For a long time every pilgrim had to go to the town of Karyes to get final permission to stay on the holy mountain. Nowadays the Athos passport is given in Ouranoupolis on the morning of departure. This picture of Karyes is taken in 1942 with the “medieval” looking houses in front and much newer Russian buildings up the slope. Today these buildings are in ruins.
In 1966 A. Costas made this street scene in the mainstreet of Karyes. With on the right shops and at the end of the street the place where since 1963 the bus from Dafni turns. The photo is from the book Mount Athos by John Julius Norwich.
Seven years later (1973) Wim Oudshoorn from the Netherlands made this picture from almost the same angle as Costas did. The road is in an even worse state and the cypresses grew a little longer.
The mainstreet of Karyes in the other direction with the Protaton on the right. Photo also by Wim Oudshoorn shot in 1973. The same muleteer with his six mules as in the previous photo.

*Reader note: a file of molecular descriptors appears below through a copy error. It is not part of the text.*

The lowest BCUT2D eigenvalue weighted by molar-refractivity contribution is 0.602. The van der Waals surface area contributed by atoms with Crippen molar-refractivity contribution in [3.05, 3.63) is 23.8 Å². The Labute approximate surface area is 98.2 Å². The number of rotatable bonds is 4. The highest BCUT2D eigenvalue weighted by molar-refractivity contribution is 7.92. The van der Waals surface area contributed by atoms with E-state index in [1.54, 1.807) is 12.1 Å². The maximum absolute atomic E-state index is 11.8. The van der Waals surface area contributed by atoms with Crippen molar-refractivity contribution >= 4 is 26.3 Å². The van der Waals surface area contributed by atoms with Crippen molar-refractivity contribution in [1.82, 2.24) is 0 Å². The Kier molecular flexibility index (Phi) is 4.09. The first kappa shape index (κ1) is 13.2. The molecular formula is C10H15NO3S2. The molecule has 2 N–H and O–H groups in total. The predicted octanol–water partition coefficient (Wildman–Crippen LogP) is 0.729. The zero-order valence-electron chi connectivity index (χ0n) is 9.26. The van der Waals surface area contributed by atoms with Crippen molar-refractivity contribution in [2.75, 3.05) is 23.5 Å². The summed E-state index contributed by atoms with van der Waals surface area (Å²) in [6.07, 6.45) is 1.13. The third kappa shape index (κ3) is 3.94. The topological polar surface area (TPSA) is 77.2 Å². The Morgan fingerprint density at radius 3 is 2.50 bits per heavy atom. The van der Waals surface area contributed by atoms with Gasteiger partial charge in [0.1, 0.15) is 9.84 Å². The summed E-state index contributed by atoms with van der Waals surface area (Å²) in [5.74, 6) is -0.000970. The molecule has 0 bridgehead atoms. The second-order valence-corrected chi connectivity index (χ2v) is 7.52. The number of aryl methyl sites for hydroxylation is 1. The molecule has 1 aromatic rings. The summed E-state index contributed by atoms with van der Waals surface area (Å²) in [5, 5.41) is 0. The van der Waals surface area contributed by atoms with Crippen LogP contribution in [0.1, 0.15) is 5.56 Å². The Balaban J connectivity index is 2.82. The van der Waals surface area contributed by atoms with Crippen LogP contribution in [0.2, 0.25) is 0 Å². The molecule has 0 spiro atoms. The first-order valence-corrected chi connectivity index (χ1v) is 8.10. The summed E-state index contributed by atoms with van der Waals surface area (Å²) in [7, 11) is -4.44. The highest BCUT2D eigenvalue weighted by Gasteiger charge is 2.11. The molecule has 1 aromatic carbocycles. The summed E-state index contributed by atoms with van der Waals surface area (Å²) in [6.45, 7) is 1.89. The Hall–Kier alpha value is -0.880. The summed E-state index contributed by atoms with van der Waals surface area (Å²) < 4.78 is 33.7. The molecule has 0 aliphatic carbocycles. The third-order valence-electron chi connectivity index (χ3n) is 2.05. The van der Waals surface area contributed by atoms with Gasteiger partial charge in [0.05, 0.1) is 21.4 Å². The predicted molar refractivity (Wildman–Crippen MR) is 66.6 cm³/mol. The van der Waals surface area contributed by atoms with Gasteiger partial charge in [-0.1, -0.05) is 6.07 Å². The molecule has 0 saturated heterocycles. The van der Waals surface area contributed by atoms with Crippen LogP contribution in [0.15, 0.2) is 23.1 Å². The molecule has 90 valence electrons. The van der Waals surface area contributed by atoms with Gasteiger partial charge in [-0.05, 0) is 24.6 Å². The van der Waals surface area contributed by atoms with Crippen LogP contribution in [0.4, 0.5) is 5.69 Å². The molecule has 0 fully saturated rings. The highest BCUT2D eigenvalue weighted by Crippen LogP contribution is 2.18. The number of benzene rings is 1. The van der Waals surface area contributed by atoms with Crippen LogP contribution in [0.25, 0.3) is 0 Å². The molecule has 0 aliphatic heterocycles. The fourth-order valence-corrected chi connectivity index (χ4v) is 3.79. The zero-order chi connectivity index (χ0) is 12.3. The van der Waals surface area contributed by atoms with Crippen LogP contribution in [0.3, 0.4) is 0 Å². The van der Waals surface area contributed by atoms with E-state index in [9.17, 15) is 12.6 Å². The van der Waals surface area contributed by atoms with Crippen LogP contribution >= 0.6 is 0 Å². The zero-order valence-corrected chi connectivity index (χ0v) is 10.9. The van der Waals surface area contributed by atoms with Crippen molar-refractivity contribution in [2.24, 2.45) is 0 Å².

This last image again by Wim Oudshoorn who was in the company of his highschool teacher Herman Hissink and schoolmate Gerard Koolschijn and went several times to Athos in the 70ties. The photo is presumely taken in the small hotel in the Karyes Mainstreet which was located above the cafe. I slept in this minus 1 star hotel in 1997 because the Kutloumousiou monastery refused us . Nowadays the cafe has moved to the other side of mainstreet and there is no hotelfacility anymore in Karyes. It is unclair who these men are, they look like workers maybe blacksmiths with their aprons.
Herman Voogd (thanks to Wim Oudshoorn for using his photos)
The restaurant in the last image looks more like the one I saw in 1980. This second restaurant, now gone, was situated opposite to the Protaton, where the street starts that leads to the bakery. It had very simple interiour, with a fireplace to cook food and to make Greek coffee, and it was dark inside, like in a Harry Potter movie. I remember seeing a Syromahki drinking his beer, hit away in a corner of the restaurant…… (the map of Zwerger was hanging on the wall, with many corrections on it made with pen by pilgrims).